The Gravefield At Sutton Hoo
An overview of the archeological discovery at Sutton Hoo in England and it's importance.
Buried within the earth overlooking the estuary of the River Deben in England, the Sutton Hoo ship was
discovered in 1939, only a few months before World War II broke out across Europe. In fact,orginial records of the
find were destroyed during the conflict and only pictures taken by amateur photographers survive to provide evidence of
the remarkable outline of the ship, which had been impressed into the sand.
Sutton Hoo can be described as a Saxon gravefield. The field consists of at least fifteen mounds or barrows of
different sizes. Some barrows on the site are eroded and are only obvious from the air. The landowner had previously
explored several of the burial mounds, but found they had been long since plundered. Only a few artifacts and iron bits
When the ship and it's contents were discovered, the landowner generously donated the items and artifacts to the
Some historians believe the burial ship was for a warrior king, most likely 7th century King Redwald of East
Anglia, who died about the year 624 AD. However no evidence of a body has been traced, leading some to assume the
ship may have been a cenotaph, or a special monument commemorating someone whose body was buried elsewhere.
The burial, called one of the most important archeological finds in England, contained a ship fully equipped for
the afterlife. It threw new light on the wealth and contacts of early Anglo-Saxon kings. The artifacts themselves and the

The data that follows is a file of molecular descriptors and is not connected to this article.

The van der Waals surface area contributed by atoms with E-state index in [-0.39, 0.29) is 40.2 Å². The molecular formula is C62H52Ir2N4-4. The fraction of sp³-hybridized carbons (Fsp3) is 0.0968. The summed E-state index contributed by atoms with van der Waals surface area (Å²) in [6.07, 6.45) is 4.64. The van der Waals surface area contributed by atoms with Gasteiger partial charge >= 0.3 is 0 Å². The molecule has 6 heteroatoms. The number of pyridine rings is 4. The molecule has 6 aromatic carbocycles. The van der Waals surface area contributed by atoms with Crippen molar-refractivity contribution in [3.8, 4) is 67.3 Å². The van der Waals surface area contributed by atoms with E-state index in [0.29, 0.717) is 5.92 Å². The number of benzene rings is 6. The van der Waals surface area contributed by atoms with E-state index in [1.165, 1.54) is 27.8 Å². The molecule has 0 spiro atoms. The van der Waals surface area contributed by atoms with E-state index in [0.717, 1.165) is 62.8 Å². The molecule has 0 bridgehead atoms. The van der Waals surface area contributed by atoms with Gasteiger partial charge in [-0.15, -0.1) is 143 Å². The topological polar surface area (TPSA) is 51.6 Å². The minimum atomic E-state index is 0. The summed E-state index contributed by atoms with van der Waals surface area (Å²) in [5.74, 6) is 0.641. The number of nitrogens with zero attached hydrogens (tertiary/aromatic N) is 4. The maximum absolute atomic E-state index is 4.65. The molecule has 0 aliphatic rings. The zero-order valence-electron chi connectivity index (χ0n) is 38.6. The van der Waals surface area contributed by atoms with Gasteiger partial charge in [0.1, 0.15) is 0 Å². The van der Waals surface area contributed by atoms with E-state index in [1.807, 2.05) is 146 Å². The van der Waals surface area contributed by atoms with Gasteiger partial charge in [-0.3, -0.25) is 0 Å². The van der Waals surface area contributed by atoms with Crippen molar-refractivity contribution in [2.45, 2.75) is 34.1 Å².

elaborate burial, lead scientists to believe the individual had to be a royal personage. Two unique, but enigmatic symbols
of power were included in the horde, a whetstone "scepter" and a mysterious iron stand which may have served as a
standard for the king.
The ship itself measured roughly 80 x 14 and held 41 objects of solid gold. Other significant finds include a
warrior helmet/mask, 37 coins, three unstruck coin blanks, silver utensils, and jewelry. Also included were large drinking
horns and other domestic items such as cups, bowls and bottles.
It is perhaps the helmet/mask which garners the most attention. Produced from a single piece of iron to which
are attached ear and neck guards, the helmet was fitted with decorative foil panels of tinned-bronze which depict animal
motifs. Heavy eyebrows and a mustache give the helmet a unique appearance.
As befitting any warrior king, a sword and shield were discovered. Although the leather and linden wood shield
rotted away, partial bits remain. The hilt of the sword has a lovely gold and cloisonne garnet pommel and gold guards.
The iron blade was corroded but scientists determined it had been pattern-welded, meaning it was made from bundles of
thin iron rods hammered together. Similar swords were greatly prized and often passed as a valued heirloom from one
generation to the next.
Some smaller personal objects, such as delicate fittings of the sword belt, a gold buckle, jewel-like shoulder
clasps and a purse lid are exquisite. Their quality workmenship suggests nothing less than a master goldsmith.
Sutton Hoo is located in the English county of Suffolk. A number of the artifacts are housed in the British
Museum in London.